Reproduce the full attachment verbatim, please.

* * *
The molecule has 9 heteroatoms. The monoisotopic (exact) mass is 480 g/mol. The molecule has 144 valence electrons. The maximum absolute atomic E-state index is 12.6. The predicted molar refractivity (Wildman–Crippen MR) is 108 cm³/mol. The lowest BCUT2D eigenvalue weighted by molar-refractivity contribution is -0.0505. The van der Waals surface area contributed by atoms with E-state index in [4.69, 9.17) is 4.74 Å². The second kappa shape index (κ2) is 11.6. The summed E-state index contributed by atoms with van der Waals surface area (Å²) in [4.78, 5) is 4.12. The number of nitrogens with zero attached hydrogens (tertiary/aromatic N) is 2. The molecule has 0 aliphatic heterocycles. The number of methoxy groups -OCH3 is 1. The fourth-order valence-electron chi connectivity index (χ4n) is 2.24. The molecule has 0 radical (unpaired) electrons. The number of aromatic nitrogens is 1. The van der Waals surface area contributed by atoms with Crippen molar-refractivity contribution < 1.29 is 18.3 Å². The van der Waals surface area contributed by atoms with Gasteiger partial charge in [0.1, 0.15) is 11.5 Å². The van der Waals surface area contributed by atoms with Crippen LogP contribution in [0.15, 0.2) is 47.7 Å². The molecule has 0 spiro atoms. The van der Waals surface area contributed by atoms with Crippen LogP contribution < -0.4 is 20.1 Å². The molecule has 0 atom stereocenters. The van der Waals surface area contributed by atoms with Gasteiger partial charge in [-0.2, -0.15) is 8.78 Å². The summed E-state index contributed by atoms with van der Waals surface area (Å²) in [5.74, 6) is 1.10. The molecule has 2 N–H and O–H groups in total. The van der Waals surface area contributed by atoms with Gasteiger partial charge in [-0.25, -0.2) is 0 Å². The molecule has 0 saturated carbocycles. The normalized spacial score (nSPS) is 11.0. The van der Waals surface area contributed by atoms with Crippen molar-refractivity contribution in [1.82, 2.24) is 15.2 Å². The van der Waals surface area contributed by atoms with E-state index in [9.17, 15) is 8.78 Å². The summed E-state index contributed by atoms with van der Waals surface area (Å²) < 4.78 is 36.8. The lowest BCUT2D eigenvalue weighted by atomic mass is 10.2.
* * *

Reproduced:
The molecule has 9 heteroatoms. The monoisotopic (exact) mass is 480 g/mol. The molecule has 144 valence electrons. The maximum absolute atomic E-state index is 12.6. The predicted molar refractivity (Wildman–Crippen MR) is 108 cm³/mol. The lowest BCUT2D eigenvalue weighted by molar-refractivity contribution is -0.0505. The van der Waals surface area contributed by atoms with E-state index in [4.69, 9.17) is 4.74 Å². The second kappa shape index (κ2) is 11.6. The summed E-state index contributed by atoms with van der Waals surface area (Å²) in [4.78, 5) is 4.12. The number of nitrogens with zero attached hydrogens (tertiary/aromatic N) is 2. The molecule has 0 aliphatic heterocycles. The number of methoxy groups -OCH3 is 1. The fourth-order valence-electron chi connectivity index (χ4n) is 2.24. The molecule has 0 radical (unpaired) electrons. The number of aromatic nitrogens is 1. The van der Waals surface area contributed by atoms with Crippen molar-refractivity contribution < 1.29 is 18.3 Å². The van der Waals surface area contributed by atoms with Gasteiger partial charge in [0.1, 0.15) is 11.5 Å². The van der Waals surface area contributed by atoms with Crippen LogP contribution in [0.15, 0.2) is 47.7 Å². The molecule has 0 spiro atoms. The van der Waals surface area contributed by atoms with Crippen LogP contribution < -0.4 is 20.1 Å². The molecule has 0 atom stereocenters. The van der Waals surface area contributed by atoms with Gasteiger partial charge in [-0.2, -0.15) is 8.78 Å². The summed E-state index contributed by atoms with van der Waals surface area (Å²) in [5.74, 6) is 1.10. The molecule has 2 N–H and O–H groups in total. The van der Waals surface area contributed by atoms with Gasteiger partial charge in [-0.25, -0.2) is 0 Å². The molecule has 0 saturated carbocycles. The normalized spacial score (nSPS) is 11.0. The van der Waals surface area contributed by atoms with Crippen molar-refractivity contribution in [1.82, 2.24) is 15.2 Å². The van der Waals surface area contributed by atoms with E-state index in [9.17, 15) is 8.78 Å². The summed E-state index contributed by atoms with van der Waals surface area (Å²) < 4.78 is 36.8. The lowest BCUT2D eigenvalue weighted by atomic mass is 10.2.